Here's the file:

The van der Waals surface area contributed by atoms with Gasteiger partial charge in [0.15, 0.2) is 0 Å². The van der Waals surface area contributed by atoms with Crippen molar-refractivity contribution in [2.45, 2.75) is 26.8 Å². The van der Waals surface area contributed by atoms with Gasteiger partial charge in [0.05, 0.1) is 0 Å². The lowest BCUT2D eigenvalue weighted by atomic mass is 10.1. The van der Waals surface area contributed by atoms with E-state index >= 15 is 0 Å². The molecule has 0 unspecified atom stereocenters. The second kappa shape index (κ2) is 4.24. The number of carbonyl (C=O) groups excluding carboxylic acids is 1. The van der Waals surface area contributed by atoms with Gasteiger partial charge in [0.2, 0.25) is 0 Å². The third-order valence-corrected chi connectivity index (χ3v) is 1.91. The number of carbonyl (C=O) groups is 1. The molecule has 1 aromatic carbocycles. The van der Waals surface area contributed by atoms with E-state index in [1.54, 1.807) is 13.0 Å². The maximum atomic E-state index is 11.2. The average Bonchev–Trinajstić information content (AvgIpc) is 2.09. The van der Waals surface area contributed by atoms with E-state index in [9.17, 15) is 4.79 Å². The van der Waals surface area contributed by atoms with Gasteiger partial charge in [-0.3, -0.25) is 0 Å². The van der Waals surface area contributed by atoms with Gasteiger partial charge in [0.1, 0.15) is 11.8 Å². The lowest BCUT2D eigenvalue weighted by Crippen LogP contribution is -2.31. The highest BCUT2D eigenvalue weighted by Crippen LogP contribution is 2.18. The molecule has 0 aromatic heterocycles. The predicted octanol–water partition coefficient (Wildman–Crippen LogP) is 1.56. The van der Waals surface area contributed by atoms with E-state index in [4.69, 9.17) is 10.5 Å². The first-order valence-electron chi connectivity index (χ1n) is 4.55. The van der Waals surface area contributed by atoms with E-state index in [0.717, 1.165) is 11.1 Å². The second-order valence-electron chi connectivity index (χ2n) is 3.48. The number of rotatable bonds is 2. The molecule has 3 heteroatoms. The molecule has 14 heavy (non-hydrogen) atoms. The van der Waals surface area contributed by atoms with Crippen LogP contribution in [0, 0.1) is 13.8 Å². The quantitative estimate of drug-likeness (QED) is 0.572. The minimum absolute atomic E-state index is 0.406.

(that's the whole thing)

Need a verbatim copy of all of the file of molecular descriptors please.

The van der Waals surface area contributed by atoms with Gasteiger partial charge in [0.15, 0.2) is 0 Å². The van der Waals surface area contributed by atoms with Crippen molar-refractivity contribution in [2.45, 2.75) is 26.8 Å². The van der Waals surface area contributed by atoms with Gasteiger partial charge in [0.05, 0.1) is 0 Å². The lowest BCUT2D eigenvalue weighted by atomic mass is 10.1. The van der Waals surface area contributed by atoms with E-state index >= 15 is 0 Å². The molecule has 0 unspecified atom stereocenters. The second kappa shape index (κ2) is 4.24. The number of carbonyl (C=O) groups excluding carboxylic acids is 1. The van der Waals surface area contributed by atoms with Gasteiger partial charge in [0.2, 0.25) is 0 Å². The third-order valence-corrected chi connectivity index (χ3v) is 1.91. The number of carbonyl (C=O) groups is 1. The molecule has 1 aromatic carbocycles. The van der Waals surface area contributed by atoms with E-state index in [1.54, 1.807) is 13.0 Å². The maximum atomic E-state index is 11.2. The average Bonchev–Trinajstić information content (AvgIpc) is 2.09. The van der Waals surface area contributed by atoms with E-state index in [9.17, 15) is 4.79 Å². The van der Waals surface area contributed by atoms with Gasteiger partial charge in [-0.3, -0.25) is 0 Å². The van der Waals surface area contributed by atoms with Gasteiger partial charge in [0.1, 0.15) is 11.8 Å². The lowest BCUT2D eigenvalue weighted by Crippen LogP contribution is -2.31. The highest BCUT2D eigenvalue weighted by Crippen LogP contribution is 2.18. The molecule has 0 aromatic heterocycles. The predicted octanol–water partition coefficient (Wildman–Crippen LogP) is 1.56. The van der Waals surface area contributed by atoms with E-state index in [4.69, 9.17) is 10.5 Å². The first-order valence-electron chi connectivity index (χ1n) is 4.55. The van der Waals surface area contributed by atoms with E-state index in [0.717, 1.165) is 11.1 Å². The second-order valence-electron chi connectivity index (χ2n) is 3.48. The number of rotatable bonds is 2. The molecule has 3 heteroatoms. The molecule has 14 heavy (non-hydrogen) atoms. The van der Waals surface area contributed by atoms with Crippen LogP contribution in [0, 0.1) is 13.8 Å². The quantitative estimate of drug-likeness (QED) is 0.572. The minimum absolute atomic E-state index is 0.406.